Searching for Gizmo: the cat's out of the bag

Comment

June 07, 1998|By MIKE BURNS

AS THE SCHOOL year raced to an early close, there was a mad scramble by classrooms to get out on the long-planned spring field trip. The weather mostly cooperated, never so generously as in mid-May.

And so I joined my first-grader and her classmates last month on a trip to Carroll County's premier attraction, the Farm Museum, south of Westminster.

It may be old hat to local residents, but the living 19th-century farm (formerly the county almshouse) was exciting in the extreme to these 6-year-olds, who favored the splendor in the grass outside to the informative narrated tour of the main farmhouse. The sheds of farm animals were a particular favorite.

They abounded with questions. Can roosters bite you? Are the goat's horns sharp? Why do pigs smell so bad? When are we going to the gift shop? Where's the bathroom?

Most of their questions were easily answered, even by someone who failed ag science years ago.

But they also came up with the unexpected question, the kind of forkball that young kids seem to keep in reserve to befuddle their omniscient parents.

"Is that Gizmo?" My young charges were referring to the cutout of the museum's cat mascot, placed at various attractions on the acre spread. The search for Gizmo is designed to motivate children to move around the farm and to jog their memory of what they saw next to the cartoon cat.

But there were all manner of cat pictures and cat dolls in plain sight. So the kids had already bagged their quota of cats within 10 minutes. Still, the hunt for the real Gizmos pressed on. Not even the tiny cat in a display sign evaded the hawkeyed group. The tour became a race from one exhibit to the next, trying to log another Gizmo, rather than enjoying and learning about the old-time crafts and tools of the farm. The adult chaperones were also drawn into the hunt, more for self-defense than from personal interest.

Back at the picnic tables for lunch, the children's chatter centered on Gizmo. They had seen many farm buildings and displays, but most of that information had paled in the excitement of the big game hunt for Gizmo.

At that point, the Gizmo gimmick seemed to fail the first-graders. But back in their classroom, under the knowing direction of their teacher, these kids recalled lots of things -- both silly and sage -- about the Farm Museum. They wrote down and talked about the ways of the past century. (A major disappointment was learning that the animal skull in the veterinarian's office belonged to a mere horse, and not to a Velociraptor.)

300 visitors a day

In the spring, the farm gets about 300 visitors a day, mostly school classes on field trips but also individuals.

There's much to see. The tour of the farmhouse, crammed with period paraphernalia to represent the many facets of rural life, explains how our ancestors managed quite well without electricity and freezers and Game Boys. Careful hoarding of winter ice and intelligent use of a flowing cold spring provided refrigeration. Hand power, not electric power, wound up the clocks and the gramophone to play scratchy musical records. The clock in the main foyer told the farm family the date as well as the time. Stencil-painted borders on plaster walls served as economical wallpaper. Wall vents subbed for air conditioning.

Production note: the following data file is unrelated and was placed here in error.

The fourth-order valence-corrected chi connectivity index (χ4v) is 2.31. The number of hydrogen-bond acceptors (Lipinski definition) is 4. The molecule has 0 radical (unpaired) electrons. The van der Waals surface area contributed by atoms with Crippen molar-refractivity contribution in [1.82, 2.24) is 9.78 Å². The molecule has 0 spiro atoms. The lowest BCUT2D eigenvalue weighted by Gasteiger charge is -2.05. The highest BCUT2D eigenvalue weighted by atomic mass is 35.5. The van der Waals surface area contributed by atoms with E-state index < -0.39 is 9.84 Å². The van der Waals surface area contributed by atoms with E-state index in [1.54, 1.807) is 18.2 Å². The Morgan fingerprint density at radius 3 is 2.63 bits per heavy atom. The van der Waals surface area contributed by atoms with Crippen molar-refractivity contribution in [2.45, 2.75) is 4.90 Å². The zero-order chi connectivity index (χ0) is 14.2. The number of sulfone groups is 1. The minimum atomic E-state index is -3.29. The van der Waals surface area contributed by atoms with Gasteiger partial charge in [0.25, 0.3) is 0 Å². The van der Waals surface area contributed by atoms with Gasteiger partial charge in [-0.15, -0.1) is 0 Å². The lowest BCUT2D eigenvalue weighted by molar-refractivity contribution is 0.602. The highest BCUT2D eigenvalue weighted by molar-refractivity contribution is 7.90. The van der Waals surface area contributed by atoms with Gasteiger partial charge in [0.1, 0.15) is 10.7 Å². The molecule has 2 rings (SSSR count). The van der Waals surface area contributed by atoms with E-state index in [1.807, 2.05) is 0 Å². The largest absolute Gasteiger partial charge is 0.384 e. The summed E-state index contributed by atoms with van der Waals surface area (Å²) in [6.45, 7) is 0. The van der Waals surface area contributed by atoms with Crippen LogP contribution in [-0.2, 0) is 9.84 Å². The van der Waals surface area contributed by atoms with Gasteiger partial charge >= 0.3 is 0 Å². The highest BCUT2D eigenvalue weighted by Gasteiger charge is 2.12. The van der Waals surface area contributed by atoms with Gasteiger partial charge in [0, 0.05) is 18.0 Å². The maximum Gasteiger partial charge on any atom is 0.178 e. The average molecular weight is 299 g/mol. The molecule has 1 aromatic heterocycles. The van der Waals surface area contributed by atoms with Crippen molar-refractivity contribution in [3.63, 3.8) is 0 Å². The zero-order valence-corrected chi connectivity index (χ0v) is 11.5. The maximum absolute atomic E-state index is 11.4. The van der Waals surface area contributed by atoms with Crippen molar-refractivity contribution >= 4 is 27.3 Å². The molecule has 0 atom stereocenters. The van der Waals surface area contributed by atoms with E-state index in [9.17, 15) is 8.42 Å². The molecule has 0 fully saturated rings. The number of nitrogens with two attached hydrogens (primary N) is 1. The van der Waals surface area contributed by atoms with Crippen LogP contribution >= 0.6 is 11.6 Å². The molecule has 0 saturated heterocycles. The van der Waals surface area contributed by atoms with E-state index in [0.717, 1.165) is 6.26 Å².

Bed warmers and bed pans were standard equipment of the 1850s bedroom; the young visitors sometimes confused the two similar sounding artifacts, their pixieish thoughts fixated on the function of the yesteryear potty.

Smithy's magic

The blacksmith on duty was busy forging and tempering a set of iron hooks, a ubiquitous tool for house and barn. The metal rod was heated to orange-hot before the smith could work his malleable magic.

The blacksmith guild is a hallmark of the museum, giving regular lessons in the ancient craft and uniting enthusiasts as museum volunteers. A variety of forged items was crammed into the smithy, a testament to the farm's reliance on his skills for more than shaping horseshoes.

A lot of that was lost on the school kids, who wanted to know how he could tell the ironwork was cool enough to touch.

But that's an important virtue of the Farm Museum: There's something to be learned and enjoyed by visitors of all ages, even those who have grown up on a modern farm. It's not just a cluster of old buildings with dull explanatory signs. It's a home for the live propagation of traditional arts. Classes are offered in such old-time crafts as broom making, spinning, tinsmithing and open-hearth cooking. Those who complete the courses often return as museum volunteers to show off their acquired skills.

Children are as eager as the adults to step back in history. The museum's summer Living History Camp for elementary schoolers is always filled up early.

I asked my daughter if she would like to participate in that interesting program next year. She replied with the disheartening question: "Will Gizmo be there?"

Mike Burns is The Sun's editorial writer in Carroll County.

Pub Date: 6/07/98

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